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Thursday, March 21, 2013

Behind the Masthead: Jeff Albers, Prose Editor

You may remember Jeff Albers as one of our Special Projects Editors from last year, but this year he has moved on up to being one of our Prose Editors! Jeff, aside from being outrageously handsome, has a lot to say about serial dramas, Steve Almond, and his own personal submission process. Lucky for you, Kacie Wheeler was there to record it all!

Kacie Wheeler: What are you currently reading (outside of HFR submissions)?

Jeff Albers: I just finished Amy Fusselman’s The Pharmacist’s Mate and 8 and now I’m reading Joshua Cohen’s Four New Messages, which offers a pretty exceptional model for how to depict our internet age without coming off as either undramatic or shallow.

KW: What are you writing right now?

JA: A story inspired by Michael Moss’s recent book, Salt Sugar Fat, about a chemical engineer for Frito-Lay who gets involved with the health food industry to try and repay his “karmic debt.”

KW: What is one of your favorite genres?

JA: I always flip to the New Yorker’s “Shouts & Murmurs” before moving on to the fiction. Humor writing in the vain of Woody Allen, James Thurber, Jack Handey or Simon Rich—short, clever, premise-based writing—has always been a favorite of mine.

KW: What kinds of things do you like to see show up in the submission queue?

JA: Steve Almond gave this great talk at Tin House’s summer workshop a few years ago called “Funny is the New Deep,” and his thesis was that the best comic writing is comic because it’s attempting to grapple with the darkest parts of existence, and it’s the only way to really talk about it. So that’s probably what grabs me most immediately, when a piece has clear existential concerns but manages to present them in a way that doesn’t negate the comic impulse. Aside from that, really it’s just some combination of voice and musicality, a story whose form is clearly the product of its thematic content, and whose sentences aren’t merely functioning in terms of utility. It’s really not one specific or pindownable element, though—even for a theme issue—and I hope the variety in issue 53 of HFR (my first as prose co-editor) will attest to that.

KW: If you could turn any novel into a movie which novel would you choose? Why?

JA: I actually think about this a lot—too much, maybe? Don’t I have writing to do?—but in terms of serial dramas, given how many fiction writers have migrated to HBO or Showtime in recent years. Like a friend and I were talking about HBO’s Enlightened and how well done it is. As I watch, I marvel at some of the protagonist’s voiceovers, which are so single-entendre as to risk outright sentimentality. It feels odd and unlike what I’m accustomed to enjoying. Early in the first season, my friend pinpointed the problem when he said he couldn’t yet gauge the level of dramatic irony. Neither could I, although the more I watched, the more I suspected it was actually less than we’d be inclined to assume, and overall the show strikes me as belonging to the movement that gets called the New Sincerity—Louis C.K.’s show and, to a lesser extent, Girls have the same feel—a movement for which I have a great affinity. And so it was constantly reminding me of David Foster Wallace’s unfinished novel, The Pale King, and its theme of bliss coming on the other side of boredom. I think The Pale King, even in its fragmented form, would make for a pretty terrific HBO series. Of course, I also recognize the absurdity of attempting to pitch that to a roomful of TV executives: “I want to do a show about boredom set in an IRS office in the Midwest.” Let’s just say I’m not expecting any showrunner duties to fall into my lap anytime soon.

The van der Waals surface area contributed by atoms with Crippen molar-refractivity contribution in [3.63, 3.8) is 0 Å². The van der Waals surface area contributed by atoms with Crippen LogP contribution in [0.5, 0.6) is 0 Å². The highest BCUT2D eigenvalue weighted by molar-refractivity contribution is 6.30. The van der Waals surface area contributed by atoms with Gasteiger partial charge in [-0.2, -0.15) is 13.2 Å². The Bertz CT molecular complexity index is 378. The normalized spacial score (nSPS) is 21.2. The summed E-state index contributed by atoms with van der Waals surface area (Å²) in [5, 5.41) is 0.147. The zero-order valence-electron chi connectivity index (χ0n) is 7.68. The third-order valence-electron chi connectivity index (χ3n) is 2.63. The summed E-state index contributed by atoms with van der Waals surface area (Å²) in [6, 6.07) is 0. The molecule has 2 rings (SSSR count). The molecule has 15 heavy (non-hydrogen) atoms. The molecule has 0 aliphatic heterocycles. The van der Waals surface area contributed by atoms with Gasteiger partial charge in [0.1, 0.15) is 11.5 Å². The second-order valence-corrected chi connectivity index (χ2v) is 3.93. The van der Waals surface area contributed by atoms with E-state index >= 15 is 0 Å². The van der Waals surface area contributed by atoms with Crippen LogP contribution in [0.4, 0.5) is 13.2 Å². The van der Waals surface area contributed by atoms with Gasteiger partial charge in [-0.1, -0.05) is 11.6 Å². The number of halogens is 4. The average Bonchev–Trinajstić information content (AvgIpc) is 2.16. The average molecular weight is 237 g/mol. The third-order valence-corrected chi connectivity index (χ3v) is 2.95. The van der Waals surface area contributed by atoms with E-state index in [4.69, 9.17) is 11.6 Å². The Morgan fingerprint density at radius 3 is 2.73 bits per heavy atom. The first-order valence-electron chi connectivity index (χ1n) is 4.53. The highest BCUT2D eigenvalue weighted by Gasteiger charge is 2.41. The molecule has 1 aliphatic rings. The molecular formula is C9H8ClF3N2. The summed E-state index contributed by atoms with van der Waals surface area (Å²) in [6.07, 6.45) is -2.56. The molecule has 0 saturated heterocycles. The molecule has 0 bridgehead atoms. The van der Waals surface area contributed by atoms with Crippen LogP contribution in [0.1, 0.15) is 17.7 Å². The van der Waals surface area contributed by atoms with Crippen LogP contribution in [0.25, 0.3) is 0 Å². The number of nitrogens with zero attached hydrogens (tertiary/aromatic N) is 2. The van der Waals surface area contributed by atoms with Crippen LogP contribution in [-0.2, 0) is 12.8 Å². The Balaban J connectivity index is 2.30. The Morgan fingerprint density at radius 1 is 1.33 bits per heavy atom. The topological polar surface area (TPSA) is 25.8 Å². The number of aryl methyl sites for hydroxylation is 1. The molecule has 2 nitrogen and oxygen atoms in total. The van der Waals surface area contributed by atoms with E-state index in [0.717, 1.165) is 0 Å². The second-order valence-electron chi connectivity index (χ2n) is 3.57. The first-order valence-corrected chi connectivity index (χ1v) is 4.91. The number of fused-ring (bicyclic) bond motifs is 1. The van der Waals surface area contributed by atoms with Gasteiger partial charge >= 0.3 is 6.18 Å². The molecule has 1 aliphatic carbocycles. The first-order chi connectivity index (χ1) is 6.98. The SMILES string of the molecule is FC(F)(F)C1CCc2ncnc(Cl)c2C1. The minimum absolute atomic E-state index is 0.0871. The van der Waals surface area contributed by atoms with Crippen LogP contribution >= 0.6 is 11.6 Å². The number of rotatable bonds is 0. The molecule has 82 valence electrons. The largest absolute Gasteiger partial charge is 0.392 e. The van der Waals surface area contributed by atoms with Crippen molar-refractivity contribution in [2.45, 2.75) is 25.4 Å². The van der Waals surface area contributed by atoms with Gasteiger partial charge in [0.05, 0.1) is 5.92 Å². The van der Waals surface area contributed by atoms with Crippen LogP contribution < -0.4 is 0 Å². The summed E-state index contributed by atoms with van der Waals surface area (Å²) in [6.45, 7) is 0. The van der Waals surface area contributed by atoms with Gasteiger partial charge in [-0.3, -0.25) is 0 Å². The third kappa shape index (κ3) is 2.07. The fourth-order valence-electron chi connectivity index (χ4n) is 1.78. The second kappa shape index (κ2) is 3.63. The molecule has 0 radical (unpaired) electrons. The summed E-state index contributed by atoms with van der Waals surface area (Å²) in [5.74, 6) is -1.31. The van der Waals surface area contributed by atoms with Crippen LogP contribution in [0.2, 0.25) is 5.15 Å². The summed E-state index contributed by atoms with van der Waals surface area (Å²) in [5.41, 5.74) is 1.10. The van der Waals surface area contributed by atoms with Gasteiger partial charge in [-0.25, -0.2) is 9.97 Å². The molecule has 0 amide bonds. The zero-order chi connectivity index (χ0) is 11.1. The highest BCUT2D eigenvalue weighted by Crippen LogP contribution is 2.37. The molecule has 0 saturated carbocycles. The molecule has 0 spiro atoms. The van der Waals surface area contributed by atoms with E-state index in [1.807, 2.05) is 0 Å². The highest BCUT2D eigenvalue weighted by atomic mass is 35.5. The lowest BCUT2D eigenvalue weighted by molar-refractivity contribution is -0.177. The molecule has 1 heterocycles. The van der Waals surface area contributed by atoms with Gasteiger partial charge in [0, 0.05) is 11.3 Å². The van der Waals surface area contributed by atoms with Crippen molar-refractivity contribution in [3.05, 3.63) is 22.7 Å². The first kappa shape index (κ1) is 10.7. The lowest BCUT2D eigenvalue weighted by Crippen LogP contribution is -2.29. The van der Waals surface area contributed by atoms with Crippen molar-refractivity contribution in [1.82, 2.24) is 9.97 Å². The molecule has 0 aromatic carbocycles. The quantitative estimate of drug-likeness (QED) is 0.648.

KW: Have you had any of your own work published?

JA: I need to get better about my own submission process; I tend to be one of those writers who discovers a piece isn’t quite ready just as I’m about to hit submit. But I’ve had a couple of things in university journals, usually the result of friends urging me to submit, politely at first and then less so after I’ve promised and then proceeded to hesitate for as long as humanly possible. I’ve also had some pieces online at McSweeney’s, where my bordering-on-fanboy love for the site led me to just want to be a part of it even before I knew what I was doing. So while I want to continue learning about the inner workings of literary journals and publishing, I’m also trying hard to retain that passionate outsider’s perspective of “I love what you do and want to take part!”


Jeff Albers is a second-year fiction candidate in the MFA Program in Creative Writing at Arizona State University. His work has been featured in/on McSweeney’s Internet Tendency, LA Record, DASH Literary Journal and The Mayo Review

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